GUELPH, ON, July 4, 2017 /CNW/ - Long before you pack up your family pet to join you on vacation, find out what you need to do to make sure that their trip is safe and comfortable. You need to familiarize yourself with the requirements to allow your pet entry to your destination as well as what you need to do to keep them safe once you have arrived.
Common requirements for admission into other countries include rabies vaccination, tapeworm treatment and tick treatments. Your pet may need to be microchipped. You may also need blood tests to prove your pet is free from disease-causing agents like rabies, Leptospira, Leishmania, Ehrlichia and Brucella.
Once your pet is ready to travel, it's important to be prepared for the risks that may exist at your destination. Just as people prepare for travel with specific preventive measures, your pet needs to be protected. Beyond the care regularly recommended by your veterinarian, your pet may need additional vaccines or preventive medication.
Parasites: Different kinds of parasites are found around the world. Warm and temperate climates can host some particularly nasty parasites that can cause irritation, but may also transmit other diseases.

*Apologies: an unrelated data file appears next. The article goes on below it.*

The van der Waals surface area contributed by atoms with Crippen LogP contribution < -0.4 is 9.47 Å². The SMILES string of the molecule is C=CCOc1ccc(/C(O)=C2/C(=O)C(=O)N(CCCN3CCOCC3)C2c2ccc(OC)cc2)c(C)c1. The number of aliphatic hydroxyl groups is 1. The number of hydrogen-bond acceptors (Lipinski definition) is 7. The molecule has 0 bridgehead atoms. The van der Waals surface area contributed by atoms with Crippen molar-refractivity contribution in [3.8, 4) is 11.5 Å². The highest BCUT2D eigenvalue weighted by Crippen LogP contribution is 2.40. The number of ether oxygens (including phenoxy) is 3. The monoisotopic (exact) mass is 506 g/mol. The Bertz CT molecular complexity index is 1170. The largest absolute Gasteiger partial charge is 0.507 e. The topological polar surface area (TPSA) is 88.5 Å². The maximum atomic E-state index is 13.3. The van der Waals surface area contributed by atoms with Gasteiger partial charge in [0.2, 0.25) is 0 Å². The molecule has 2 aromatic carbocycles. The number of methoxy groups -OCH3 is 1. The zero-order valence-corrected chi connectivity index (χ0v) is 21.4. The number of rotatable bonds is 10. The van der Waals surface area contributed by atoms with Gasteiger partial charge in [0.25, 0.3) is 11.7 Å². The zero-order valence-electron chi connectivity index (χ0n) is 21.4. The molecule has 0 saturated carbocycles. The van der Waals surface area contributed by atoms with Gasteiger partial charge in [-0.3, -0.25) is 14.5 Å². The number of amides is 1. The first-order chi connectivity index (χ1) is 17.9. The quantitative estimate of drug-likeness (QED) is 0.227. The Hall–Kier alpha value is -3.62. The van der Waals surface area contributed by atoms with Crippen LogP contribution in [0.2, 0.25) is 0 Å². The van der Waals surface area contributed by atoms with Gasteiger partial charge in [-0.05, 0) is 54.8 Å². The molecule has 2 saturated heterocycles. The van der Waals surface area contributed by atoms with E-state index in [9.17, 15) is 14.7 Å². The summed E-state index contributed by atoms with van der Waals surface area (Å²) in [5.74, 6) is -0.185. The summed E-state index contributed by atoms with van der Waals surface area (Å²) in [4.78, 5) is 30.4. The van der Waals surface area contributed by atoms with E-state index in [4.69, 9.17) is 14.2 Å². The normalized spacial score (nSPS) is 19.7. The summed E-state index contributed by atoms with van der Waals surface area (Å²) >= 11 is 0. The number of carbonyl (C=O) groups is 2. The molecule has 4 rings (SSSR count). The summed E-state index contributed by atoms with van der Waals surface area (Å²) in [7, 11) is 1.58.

Viruses: Diseases caused by viruses, such as rabies, can be much more common in other parts of the world. These viruses may put people at risk and can cause serious illness or death.
Bacteria: While all pets (and people) have a large amount of normal bacteria, some bacteria can cause serious disease. Pets may be more likely to become infected if they have skin wounds, eat contaminated food or drink from contaminated water.
Talk to your veterinary team about any upcoming travel and find out how to best protect your pet.
By car – Pets should be restrained in a secure carrier or with a pet seatbelt to prevent them from being ejected from the vehicle in the event of an accident. Leave time for regular bathroom breaks and keep a leash at hand to prevent dogs from running when you open the door. Cats should have access to a litter box and some quiet time to use it. Talk to your veterinary if your pet suffers from car sickness.
By train –Confirm where your pet will be kept; you may not be able to keep your pet with you. Also plan for motion sickness and know how you will provide your pet with access to food, water and bathroom breaks.
By air – Make sure that you have an airline- approved crate or carrier for your pet. Many owners wonder about sedating their pet for air travel. While this may help relax the pet, it can interfere with your pet's ability to adjust to changing temperatures and can pose a greater risk to your pet's health.
SOURCE Canadian Animal Health Institute
For further information: Colleen McElwain, Canadian Animal Health Institute, 519-763-7777